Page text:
Our Delicate Barricades Downed by William Reichard
William Reichard has derived inspiration from nature and worldly concerns by the power of his imagination and has composed it in an aesthetically pleasing poetic collection named as Our Delicate Barricades Downed.Amazon USA
William Reichard has derived inspiration from nature and worldly concerns by the power of his imagination and has composed it in an aesthetically pleasing poetic collection named as Our Delicate Barricades Downed.
Something for Which There Is No Word opens up with veracity as the fluttering of thin muslin cloth curtains cannot be well stated than saying that they are fluttering. A word used for butterfly’s wings has to be used here and the poet is quite convincing about the fact that in another language we have a word for it. In the last line again an important fact in an artistic way has been well said by the poet.
Something for Which There Is No Word
The thin white muslin curtains flutter in an early spring breeze. How odd our language is, that we can say cloth moves in the manner of a butterfly’s wings. But there is no better word. Perhaps in another language.
In Curtain of Rain, a glowing imagination close to reality elates the reader. Including clouds, rain and a field tend one to imagine outside the urban area and the one gets immense peace. Including that air is filled with the scent of the rain typically means petrichor (the scent of the rain) which is smelled before the rain makes the reader feel the pleasure of before the rain by reading this refreshing poem.
Curtain of Rain
Standing at the edge of a field in summer, I see it: a wall cloud. It bears an air of architectural grandeur. The air fills with the scent of rain before rain begins, and the sun shines almost brilliantly, a last great blaze before it’s lost in the churning gray. Daylight fades. The rain’s wall moves so swiftly. Quick! Into the old barn’s doorway! The curtain of rain crosses the yard and I witness that moment when it moves right over me, bifurcating the world into all that’s wet, and all that’s dry.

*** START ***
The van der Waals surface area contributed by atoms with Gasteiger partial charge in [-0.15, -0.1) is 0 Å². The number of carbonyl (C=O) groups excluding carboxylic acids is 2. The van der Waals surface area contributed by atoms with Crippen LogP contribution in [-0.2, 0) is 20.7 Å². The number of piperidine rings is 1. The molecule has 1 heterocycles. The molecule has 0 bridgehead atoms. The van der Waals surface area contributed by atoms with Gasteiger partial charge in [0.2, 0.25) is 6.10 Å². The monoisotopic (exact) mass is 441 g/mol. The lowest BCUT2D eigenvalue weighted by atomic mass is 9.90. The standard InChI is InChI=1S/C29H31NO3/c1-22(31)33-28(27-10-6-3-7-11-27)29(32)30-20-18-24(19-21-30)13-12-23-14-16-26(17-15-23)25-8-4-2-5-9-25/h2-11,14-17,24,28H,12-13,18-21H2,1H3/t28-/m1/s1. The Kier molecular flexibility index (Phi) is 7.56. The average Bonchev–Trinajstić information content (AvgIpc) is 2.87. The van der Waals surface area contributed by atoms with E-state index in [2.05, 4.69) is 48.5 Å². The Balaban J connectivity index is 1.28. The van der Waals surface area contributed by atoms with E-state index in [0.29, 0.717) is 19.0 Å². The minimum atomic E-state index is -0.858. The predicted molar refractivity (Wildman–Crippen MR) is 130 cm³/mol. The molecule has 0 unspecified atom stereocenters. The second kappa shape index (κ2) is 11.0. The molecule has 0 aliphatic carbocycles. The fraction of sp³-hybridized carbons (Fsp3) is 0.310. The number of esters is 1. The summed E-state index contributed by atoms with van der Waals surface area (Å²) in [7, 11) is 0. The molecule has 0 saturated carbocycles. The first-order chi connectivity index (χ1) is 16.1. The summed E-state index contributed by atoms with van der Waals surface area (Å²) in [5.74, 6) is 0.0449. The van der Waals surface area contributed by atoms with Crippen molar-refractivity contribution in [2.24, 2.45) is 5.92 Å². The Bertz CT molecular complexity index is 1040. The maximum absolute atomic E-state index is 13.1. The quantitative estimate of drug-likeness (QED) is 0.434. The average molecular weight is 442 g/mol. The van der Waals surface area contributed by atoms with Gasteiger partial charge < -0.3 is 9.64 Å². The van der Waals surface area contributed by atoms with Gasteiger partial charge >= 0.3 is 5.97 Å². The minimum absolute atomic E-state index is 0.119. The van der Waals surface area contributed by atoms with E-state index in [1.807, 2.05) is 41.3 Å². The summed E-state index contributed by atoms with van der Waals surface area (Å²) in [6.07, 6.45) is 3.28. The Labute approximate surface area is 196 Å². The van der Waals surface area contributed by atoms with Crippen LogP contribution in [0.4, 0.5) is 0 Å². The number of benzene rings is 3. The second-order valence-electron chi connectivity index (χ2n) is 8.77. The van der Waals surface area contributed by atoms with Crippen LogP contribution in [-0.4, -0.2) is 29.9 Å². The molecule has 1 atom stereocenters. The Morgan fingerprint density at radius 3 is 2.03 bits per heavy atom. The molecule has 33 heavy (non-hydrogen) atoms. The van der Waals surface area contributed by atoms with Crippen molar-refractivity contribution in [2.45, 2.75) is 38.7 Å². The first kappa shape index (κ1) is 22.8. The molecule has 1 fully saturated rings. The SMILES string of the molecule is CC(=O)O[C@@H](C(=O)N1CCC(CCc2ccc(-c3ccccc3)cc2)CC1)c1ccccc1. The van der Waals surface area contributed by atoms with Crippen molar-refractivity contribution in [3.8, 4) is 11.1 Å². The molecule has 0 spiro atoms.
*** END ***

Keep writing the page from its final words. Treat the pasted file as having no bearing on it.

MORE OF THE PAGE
Séance is unlike other poems as the theme revolves around spirituality and showcases true facts about death. The poet tries to out bring the life of another world which is full of loneliness but is not torturing. The poem is quite mystic and a bit horrifying when the poet mentions “One evening, by myself, I saw a pale white form on the stairs.” Moreover, the poem on a second read seems to state that the pain is in both worlds but quite different from one another as death leaves us with nothing but silence.
If there was a way to talk with you, I don’t think I’d use it. Titillating,
the notion of communicating with another plane, my voice finding
your voice in a vague celestial space between one world and another.
But frightening. The gift the dead give us: silence. We claim we have things to say, apologies to make; we know it can never be, so we talk big.
Many of the poems from this glistening collection have deep intuitions of nostalgic memories and the virtues of different weathers. No doubt William’s fascination with natural elements is quite evident throughout the book and reveals his wondrous visual imagery. The naturalness, the subtlety in his thoughts, the clarity, ease and fineness in his poetry writing style will be adored by the reader. I wish this book may elate every potential reader of it and the book may get the deserving support from the readers. All the best William!
---- Rochak Agarwal
William Reichard's seventh book, Our Delicate Barricades Downed, was published by Broadstone Books on April 1, 2021. Reichard is the author of six previous collections of poetry:The Night Horse: New and Selected Poems (Brighthorse Books, 2018);Two Men Rowing Madly Toward Infinity (Broadstone Books, 2016); Sin Eater (Mid-List Press, 2010); This Brightness (Mid-List Press, 2007); How To (Mid-List Press, 2004) was a finalist for the James Laughlin Award from the Academy of American Poets; and An Alchemy in the Bones (New Rivers Press, 1999) won a MN Voices Prize. Poems from This Brightness and How To have been featured on NPR’s “Writers Almanac.” He has published two chapbooks, As Breath in Winter (MIEL Books, 2015); and To Be Quietly Spoken (Frith Press, 2001) and edited The Evening Crowd at Kirmser’s: A Gay Life in the 1940’s (Univ. of MN Press, 2001). Reichard's anthology of fiction, poetry, and nonfiction, American Tensions: Literature of Identity and the Search for Social Justice, was published by New Village Press in April 2011.